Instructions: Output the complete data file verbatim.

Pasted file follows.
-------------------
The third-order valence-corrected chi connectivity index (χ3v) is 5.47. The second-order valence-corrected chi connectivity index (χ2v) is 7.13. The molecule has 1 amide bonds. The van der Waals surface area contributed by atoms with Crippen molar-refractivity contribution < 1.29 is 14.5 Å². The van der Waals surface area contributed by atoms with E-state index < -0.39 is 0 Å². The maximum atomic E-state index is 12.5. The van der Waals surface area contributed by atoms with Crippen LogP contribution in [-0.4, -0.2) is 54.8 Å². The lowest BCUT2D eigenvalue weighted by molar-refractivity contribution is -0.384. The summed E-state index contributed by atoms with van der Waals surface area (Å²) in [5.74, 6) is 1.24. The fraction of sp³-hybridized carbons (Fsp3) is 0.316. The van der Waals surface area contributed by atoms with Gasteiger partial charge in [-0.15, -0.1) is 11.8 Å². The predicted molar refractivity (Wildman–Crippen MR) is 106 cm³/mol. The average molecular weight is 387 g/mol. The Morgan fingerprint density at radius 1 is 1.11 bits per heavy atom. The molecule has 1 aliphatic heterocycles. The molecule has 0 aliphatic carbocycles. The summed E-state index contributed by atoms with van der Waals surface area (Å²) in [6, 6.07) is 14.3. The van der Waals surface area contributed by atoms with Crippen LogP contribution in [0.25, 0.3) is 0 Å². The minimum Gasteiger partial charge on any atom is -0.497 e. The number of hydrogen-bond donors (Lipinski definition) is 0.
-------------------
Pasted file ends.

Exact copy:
The third-order valence-corrected chi connectivity index (χ3v) is 5.47. The second-order valence-corrected chi connectivity index (χ2v) is 7.13. The molecule has 1 amide bonds. The van der Waals surface area contributed by atoms with Crippen molar-refractivity contribution < 1.29 is 14.5 Å². The van der Waals surface area contributed by atoms with E-state index < -0.39 is 0 Å². The maximum atomic E-state index is 12.5. The van der Waals surface area contributed by atoms with Crippen LogP contribution in [-0.4, -0.2) is 54.8 Å². The lowest BCUT2D eigenvalue weighted by molar-refractivity contribution is -0.384. The summed E-state index contributed by atoms with van der Waals surface area (Å²) in [5.74, 6) is 1.24. The fraction of sp³-hybridized carbons (Fsp3) is 0.316. The van der Waals surface area contributed by atoms with Gasteiger partial charge in [-0.15, -0.1) is 11.8 Å². The predicted molar refractivity (Wildman–Crippen MR) is 106 cm³/mol. The average molecular weight is 387 g/mol. The Morgan fingerprint density at radius 1 is 1.11 bits per heavy atom. The molecule has 1 aliphatic heterocycles. The molecule has 0 aliphatic carbocycles. The summed E-state index contributed by atoms with van der Waals surface area (Å²) in [6, 6.07) is 14.3. The van der Waals surface area contributed by atoms with Crippen LogP contribution in [0.25, 0.3) is 0 Å². The minimum Gasteiger partial charge on any atom is -0.497 e. The number of hydrogen-bond donors (Lipinski definition) is 0.